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Legion of the United States Infantry Ensign, 1794--single figure

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W. Britain

Item Number: 16132

Legion of the United States Infantry Ensign, 1794

From 1792 to 1796, the United States Army was officially reorganized into combined arms units inspired by the classic Roman legions.  The Secretary of War, Henry Knox, and Major General Anthony Wayne, the commander of the Legion, had both begun their military educations with Julius Caesar’s Commentaries.  The parallels between the Roman Army’s campaigns in Gaul and the warfare on the North American frontier were significant.  With the recent disasters of 1790-91, an overhaul of the conventional organization of the small Federal army was thought to be best implemented with an increase in manpower.  Each regiment, now designated as a sub-legion, included infantry, riflemen, light dragoons, and artillery.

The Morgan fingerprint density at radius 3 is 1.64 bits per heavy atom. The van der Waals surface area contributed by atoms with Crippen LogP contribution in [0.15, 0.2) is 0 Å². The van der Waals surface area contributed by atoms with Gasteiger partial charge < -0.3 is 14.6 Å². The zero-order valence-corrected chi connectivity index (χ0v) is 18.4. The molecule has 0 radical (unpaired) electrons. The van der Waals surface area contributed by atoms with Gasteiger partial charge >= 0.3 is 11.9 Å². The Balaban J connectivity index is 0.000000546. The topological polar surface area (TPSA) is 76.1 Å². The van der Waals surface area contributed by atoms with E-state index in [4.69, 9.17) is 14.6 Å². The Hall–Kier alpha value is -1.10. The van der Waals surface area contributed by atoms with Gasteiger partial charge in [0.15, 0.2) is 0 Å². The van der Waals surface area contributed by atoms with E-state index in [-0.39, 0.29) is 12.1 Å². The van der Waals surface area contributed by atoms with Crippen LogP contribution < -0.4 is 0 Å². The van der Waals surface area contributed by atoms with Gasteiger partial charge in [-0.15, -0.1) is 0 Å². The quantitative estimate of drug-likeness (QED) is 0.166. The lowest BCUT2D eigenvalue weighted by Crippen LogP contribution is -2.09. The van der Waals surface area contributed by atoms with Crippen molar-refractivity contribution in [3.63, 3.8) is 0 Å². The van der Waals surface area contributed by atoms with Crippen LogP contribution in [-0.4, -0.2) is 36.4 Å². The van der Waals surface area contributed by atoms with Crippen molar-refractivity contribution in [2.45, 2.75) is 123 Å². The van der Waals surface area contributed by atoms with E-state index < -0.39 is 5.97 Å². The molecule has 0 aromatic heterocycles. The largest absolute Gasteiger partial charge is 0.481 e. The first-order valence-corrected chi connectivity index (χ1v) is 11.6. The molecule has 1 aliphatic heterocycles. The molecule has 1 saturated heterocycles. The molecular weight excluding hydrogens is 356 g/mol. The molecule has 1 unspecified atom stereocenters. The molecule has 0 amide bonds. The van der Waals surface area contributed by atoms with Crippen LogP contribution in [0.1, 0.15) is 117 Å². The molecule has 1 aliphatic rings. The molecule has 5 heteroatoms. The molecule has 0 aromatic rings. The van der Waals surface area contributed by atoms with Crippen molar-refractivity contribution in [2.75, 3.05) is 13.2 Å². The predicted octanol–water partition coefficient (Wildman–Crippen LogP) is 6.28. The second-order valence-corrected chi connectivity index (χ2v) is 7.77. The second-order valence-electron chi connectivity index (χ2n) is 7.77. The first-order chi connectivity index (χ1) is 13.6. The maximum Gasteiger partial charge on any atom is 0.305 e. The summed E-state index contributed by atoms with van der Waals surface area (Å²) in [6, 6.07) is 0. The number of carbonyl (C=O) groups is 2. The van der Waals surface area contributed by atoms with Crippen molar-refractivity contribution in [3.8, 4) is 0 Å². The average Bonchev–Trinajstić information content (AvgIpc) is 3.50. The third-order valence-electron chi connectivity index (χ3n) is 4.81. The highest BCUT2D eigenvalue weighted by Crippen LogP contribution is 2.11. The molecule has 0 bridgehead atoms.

Very few early American military flags survive today.  Silk was the preferred material for flags in 18th and 19th century, and silk simply degrades becoming brittle, thus easily damaged beyond repair.  In many cases the only parts of early silk flags that survive are areas that have been painted with a design, the oil paint creating a protective surface encased by the linseed oil and pigments.  One rare surviving flag now in the collection of the U.S. Military Academy at West Point New York is the white silk flag of the 3rd Battalion of the 1st Sub-Legion which descended in the family of Colonel Hamtramck after 1793.

Due to be released in NOVEMBER 2022.